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Agent for an up and coming steadicam operator?

agent steadicam

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#1 Kiel Michael Eulberg

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Posted 19 February 2014 - 07:11 PM

So as the title implies, I am an owner/ operator who is building his clientel. I've been in LA maybe a year and a half now, and while my list of clients is slowly growing I'd love to have some sort of agent that could get me work. I'd gladly pay 10% to be working more gigs. Most agents only seem remotely interested if an operator has big name features or tv show credits to their name, and I was just wondering if anyone knew any agents that would be good at finding work for someone who is talented enough to get the job done but does not yet hve the connections to get on big shoots. Any advice would be appreciated of course.


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#2 Steve Acheson

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Posted 19 February 2014 - 07:23 PM

I have been looking for the same. 


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#3 Lawrence Karman

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Posted 19 February 2014 - 08:16 PM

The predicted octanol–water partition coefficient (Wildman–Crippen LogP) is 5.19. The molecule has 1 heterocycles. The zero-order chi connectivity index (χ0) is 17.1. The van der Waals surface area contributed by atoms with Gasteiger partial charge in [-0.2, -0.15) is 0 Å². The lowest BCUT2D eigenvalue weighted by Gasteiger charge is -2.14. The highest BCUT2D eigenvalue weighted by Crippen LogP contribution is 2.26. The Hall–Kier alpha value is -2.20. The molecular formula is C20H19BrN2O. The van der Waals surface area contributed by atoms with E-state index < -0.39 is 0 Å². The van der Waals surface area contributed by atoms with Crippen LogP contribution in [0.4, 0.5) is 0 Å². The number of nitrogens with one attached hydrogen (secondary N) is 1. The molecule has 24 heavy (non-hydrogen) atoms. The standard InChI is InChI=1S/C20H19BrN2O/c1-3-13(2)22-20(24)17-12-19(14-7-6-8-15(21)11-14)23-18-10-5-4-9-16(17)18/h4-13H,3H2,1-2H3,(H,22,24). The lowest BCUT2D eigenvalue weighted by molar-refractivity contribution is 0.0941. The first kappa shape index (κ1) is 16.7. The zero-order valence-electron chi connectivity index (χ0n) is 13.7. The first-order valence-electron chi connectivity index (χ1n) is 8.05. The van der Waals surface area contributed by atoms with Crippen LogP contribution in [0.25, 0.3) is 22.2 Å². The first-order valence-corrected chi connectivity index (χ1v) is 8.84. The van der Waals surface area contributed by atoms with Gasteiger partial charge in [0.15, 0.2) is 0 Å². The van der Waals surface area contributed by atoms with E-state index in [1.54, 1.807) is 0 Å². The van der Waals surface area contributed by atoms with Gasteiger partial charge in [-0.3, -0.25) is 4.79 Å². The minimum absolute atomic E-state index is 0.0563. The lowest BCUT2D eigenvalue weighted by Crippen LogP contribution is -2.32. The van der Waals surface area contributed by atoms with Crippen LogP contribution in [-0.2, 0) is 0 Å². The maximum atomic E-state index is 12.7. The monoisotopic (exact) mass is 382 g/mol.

Agents rarely get you work. They do make deals for you. 


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#4 Jessica Lopez

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Posted 20 February 2014 - 01:03 AM

And there is no agent for operators that don't have theatrical releases. What agent would want to hustle for someone with very little experience? And 10% of a low budget job is pennies. 


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#5 Kiel Michael Eulberg

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Posted 20 February 2014 - 05:08 AM

A fair point Jessica. What I mean is that I am decently experienced. It just seems the ONLY way to get an agent is build yourself up to the point where you would not even need one.


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#6 thomas-english

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Posted 20 February 2014 - 06:25 AM

Agents are purely and simply for handling your business when you have too much work. They really don't get you work and are often not as good at the finer points of negotiating a deal than you are especially at the lower end of the market where value can come in an amazing project you want to do or a make-up/costume girl you need to spend more set time with.

 

At the higher end of the market they give clients assurance, they are contactable when your up a crane in the rain and have a good idea as to the jobs you like doing. They are great when you have too much work and your never checking your messages. They rarely need to negotiate the finer points at this stage as you'll be doing mostly full rate work and your business will be less nuanced. 

 

Only consider an agent when you absolutely have to have one then when that happens they are fantastic. 


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#7 Eric Fletcher S.O.C.

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Posted 20 February 2014 - 03:53 PM

A few things.  

 

Agents as its been said, don't get you work, ESPECIALLY if you don't have a deep credit list